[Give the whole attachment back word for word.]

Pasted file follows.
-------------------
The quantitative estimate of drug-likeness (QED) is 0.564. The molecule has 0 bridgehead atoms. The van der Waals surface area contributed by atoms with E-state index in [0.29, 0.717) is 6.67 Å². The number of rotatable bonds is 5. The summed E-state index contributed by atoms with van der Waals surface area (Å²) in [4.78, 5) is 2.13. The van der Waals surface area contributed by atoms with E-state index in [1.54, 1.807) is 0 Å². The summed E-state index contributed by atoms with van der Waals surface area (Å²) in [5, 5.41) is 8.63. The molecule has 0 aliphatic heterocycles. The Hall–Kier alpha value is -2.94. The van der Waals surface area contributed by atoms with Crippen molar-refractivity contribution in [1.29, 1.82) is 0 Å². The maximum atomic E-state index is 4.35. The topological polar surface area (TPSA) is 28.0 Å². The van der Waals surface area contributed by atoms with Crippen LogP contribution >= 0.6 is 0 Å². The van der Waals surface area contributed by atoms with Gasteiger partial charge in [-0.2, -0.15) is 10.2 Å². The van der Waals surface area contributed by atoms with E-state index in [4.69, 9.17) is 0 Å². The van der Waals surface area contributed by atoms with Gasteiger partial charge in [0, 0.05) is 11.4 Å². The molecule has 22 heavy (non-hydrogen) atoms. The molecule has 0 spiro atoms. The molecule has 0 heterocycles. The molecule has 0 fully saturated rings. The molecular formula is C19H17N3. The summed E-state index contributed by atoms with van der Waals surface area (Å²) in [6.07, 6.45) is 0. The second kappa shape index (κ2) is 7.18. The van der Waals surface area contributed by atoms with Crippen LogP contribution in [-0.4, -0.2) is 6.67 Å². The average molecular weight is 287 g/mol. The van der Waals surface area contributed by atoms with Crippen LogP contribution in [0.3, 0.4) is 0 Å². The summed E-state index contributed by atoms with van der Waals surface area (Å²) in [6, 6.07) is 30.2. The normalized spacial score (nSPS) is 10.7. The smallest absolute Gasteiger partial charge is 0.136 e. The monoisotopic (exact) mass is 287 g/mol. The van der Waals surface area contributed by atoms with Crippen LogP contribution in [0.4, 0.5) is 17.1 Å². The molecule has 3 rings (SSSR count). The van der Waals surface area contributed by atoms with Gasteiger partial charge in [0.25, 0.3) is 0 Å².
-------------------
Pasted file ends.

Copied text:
The quantitative estimate of drug-likeness (QED) is 0.564. The molecule has 0 bridgehead atoms. The van der Waals surface area contributed by atoms with E-state index in [0.29, 0.717) is 6.67 Å². The number of rotatable bonds is 5. The summed E-state index contributed by atoms with van der Waals surface area (Å²) in [4.78, 5) is 2.13. The van der Waals surface area contributed by atoms with E-state index in [1.54, 1.807) is 0 Å². The summed E-state index contributed by atoms with van der Waals surface area (Å²) in [5, 5.41) is 8.63. The molecule has 0 aliphatic heterocycles. The Hall–Kier alpha value is -2.94. The van der Waals surface area contributed by atoms with Crippen molar-refractivity contribution in [1.29, 1.82) is 0 Å². The maximum atomic E-state index is 4.35. The topological polar surface area (TPSA) is 28.0 Å². The van der Waals surface area contributed by atoms with Crippen LogP contribution >= 0.6 is 0 Å². The van der Waals surface area contributed by atoms with Gasteiger partial charge in [-0.2, -0.15) is 10.2 Å². The van der Waals surface area contributed by atoms with E-state index in [4.69, 9.17) is 0 Å². The van der Waals surface area contributed by atoms with Gasteiger partial charge in [0, 0.05) is 11.4 Å². The molecule has 22 heavy (non-hydrogen) atoms. The molecule has 0 spiro atoms. The molecule has 0 heterocycles. The molecule has 0 fully saturated rings. The molecular formula is C19H17N3. The summed E-state index contributed by atoms with van der Waals surface area (Å²) in [6.07, 6.45) is 0. The second kappa shape index (κ2) is 7.18. The van der Waals surface area contributed by atoms with Crippen LogP contribution in [-0.4, -0.2) is 6.67 Å². The average molecular weight is 287 g/mol. The van der Waals surface area contributed by atoms with Crippen LogP contribution in [0.3, 0.4) is 0 Å². The summed E-state index contributed by atoms with van der Waals surface area (Å²) in [6, 6.07) is 30.2. The normalized spacial score (nSPS) is 10.7. The smallest absolute Gasteiger partial charge is 0.136 e. The monoisotopic (exact) mass is 287 g/mol. The van der Waals surface area contributed by atoms with Crippen LogP contribution in [0.4, 0.5) is 17.1 Å². The molecule has 3 rings (SSSR count). The van der Waals surface area contributed by atoms with Gasteiger partial charge in [0.25, 0.3) is 0 Å².